Another aspect of the book that struck me as being very different from most things that we would read now, is the large number of significant characters, all of whom have chapters of the book dedicated to their own particular part of the story with the narrative nipping back and forth in time to tell each one. This creates a bit of a soap opera feeling and there are several points throughout the book where the narrator recaps on what has already happened in a character’s story – a kind of ‘previously on The Way We Live Now’ bit.
Finally, I come to my favourite thing about The Way We Live Now: the narration. Modern authors have moved away from the distinctive narrator towards something more invisible, taking on the voice of a character. While the narration in The Way We Live Now does at times take on a character’s point of view, the narrator is perceived as a distinct individual separate from all of those who appear in the story. This was a far more common narrative style in Victorian fiction and I think it is a shame that it went out of fashion. It is particularly useful in this story as the pleasant style of the narrator goes some way to balancing the antipathy I feel for the main characters.
Alex Dale is an alcoholic journalist trying to maintain a living as a freelance health writer. In the course of writing a feature on developments in medical understanding of persistent vegetative state patients, she recognises one of the patients as Amy Stevenson, who was attacked and left for dead as a fifteen-year-old girl fifteen years earlier, in 1995. The case was never solved and Alex is drawn to carrying out her own investigation, initially probably in part as an excuse to contact her policeman ex husband who left her because of her inability to deal with her drink problem.
Despite the fact that the alcoholic lush protagonist is in danger of becoming a little bit tired, I really liked this book. I was drawn into the story very quickly and held there until the end. Alex, for all her faults, is a likeable character, fragile and vulnerable without appearing weak or whiny and somebody I found it easy to have sympathy for.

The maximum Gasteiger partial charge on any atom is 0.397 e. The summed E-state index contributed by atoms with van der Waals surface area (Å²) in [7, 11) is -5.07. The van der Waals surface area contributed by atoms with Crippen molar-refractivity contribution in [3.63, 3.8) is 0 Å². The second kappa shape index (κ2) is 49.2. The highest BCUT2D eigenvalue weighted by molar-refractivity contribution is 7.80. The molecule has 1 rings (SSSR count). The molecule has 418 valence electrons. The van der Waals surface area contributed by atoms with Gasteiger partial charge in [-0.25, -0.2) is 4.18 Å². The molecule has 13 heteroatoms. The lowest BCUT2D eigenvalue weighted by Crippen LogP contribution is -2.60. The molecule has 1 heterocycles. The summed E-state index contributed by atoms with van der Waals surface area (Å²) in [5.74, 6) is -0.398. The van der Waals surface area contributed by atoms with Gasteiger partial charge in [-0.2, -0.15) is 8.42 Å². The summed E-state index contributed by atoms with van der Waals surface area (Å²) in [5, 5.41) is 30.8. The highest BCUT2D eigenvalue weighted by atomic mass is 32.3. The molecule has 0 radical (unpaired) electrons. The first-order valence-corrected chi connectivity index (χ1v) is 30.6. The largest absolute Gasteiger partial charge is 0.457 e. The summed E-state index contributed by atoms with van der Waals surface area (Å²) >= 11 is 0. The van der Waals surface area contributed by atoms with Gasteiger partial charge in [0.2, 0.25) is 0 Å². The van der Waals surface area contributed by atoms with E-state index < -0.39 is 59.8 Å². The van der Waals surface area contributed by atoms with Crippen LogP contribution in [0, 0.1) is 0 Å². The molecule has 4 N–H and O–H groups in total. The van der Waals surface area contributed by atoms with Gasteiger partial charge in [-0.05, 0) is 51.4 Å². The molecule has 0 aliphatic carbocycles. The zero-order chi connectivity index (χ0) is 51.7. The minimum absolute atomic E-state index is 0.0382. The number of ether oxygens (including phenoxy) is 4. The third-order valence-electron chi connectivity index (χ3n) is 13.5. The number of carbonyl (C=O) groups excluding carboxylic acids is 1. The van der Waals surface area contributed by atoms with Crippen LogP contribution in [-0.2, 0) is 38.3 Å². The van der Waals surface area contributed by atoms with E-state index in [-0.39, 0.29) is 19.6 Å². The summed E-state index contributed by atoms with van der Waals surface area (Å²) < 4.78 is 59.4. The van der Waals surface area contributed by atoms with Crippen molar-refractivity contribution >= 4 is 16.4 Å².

A book with lots to make the reader think that would provide some great talking points for a reading group. For example, I was left considering the nature of pain and suffering as I found my heart strings tugged at more often for Alex and her difficulty in coping with life than I did for Amy trapped inside her own body unable to live hers. To some extent this is helped by the tone of the ‘Amy’ chapters which is very much reminiscent of The Lovely Bones.
A word of warning to anybody who doesn’t like books that switch backwards and forwards in time: Try Not to Breathe does this a lot as the narrative shifts from one chapter to the next either from 1995 when Amy was attacked to Alex’s investigation in 2010 as well or between characters within those timeframes.
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Blackwater is set in post-Falklands early 80s in the military town of Colchester, where tensions between the locals and the soldiers stationed there provide regular headaches for the local police. However, a more serious problem for them comes in the form of four deaths in the space of a few days and a major drug smuggling operation. DI Nick Lowry is the police officer tasked with solving the various, apparently unrelated crimes, while the same time having to face the reality that his marriage is in trouble.
I should say from the outset that I probably don’t fit the demographic that Blackwater is aimed at. It is quite masculine in tone and content, not in any negative way but it just isn’t a style that appeals to me.
Having said that there are some issues with it that are more general.
My main complaint is that I didn’t really get to know any of the characters well. I know that it is intended to be the first in a series and that it is usual for characters to be developed across a number of books but there needs to be a balance so that readers get to know the characters well enough to want to come back and Blackwater doesn’t achieve that balance.
The whole story takes place over the course of a single week and is structured like a diary. Unlike a diary, it isn’t written from a single character’s point of view. I don’t usually mind multiple points of view in a story – in fact I think it can make them more interesting – but I found the ‘head hopping’ in this book confusing at times as the ‘voice’ of the narrative would switch suddenly from one character to another.
I also felt that the police solving the crime was wrapped up too quickly at the end and I didn’t always follow how they had come to the conclusions that they did.
On a more positive note, the story was believable and the pace was very good. Furthermore, having lived in an an estuary town in the early 80s, I can vouch that James Henry has captured the feel of the time very well.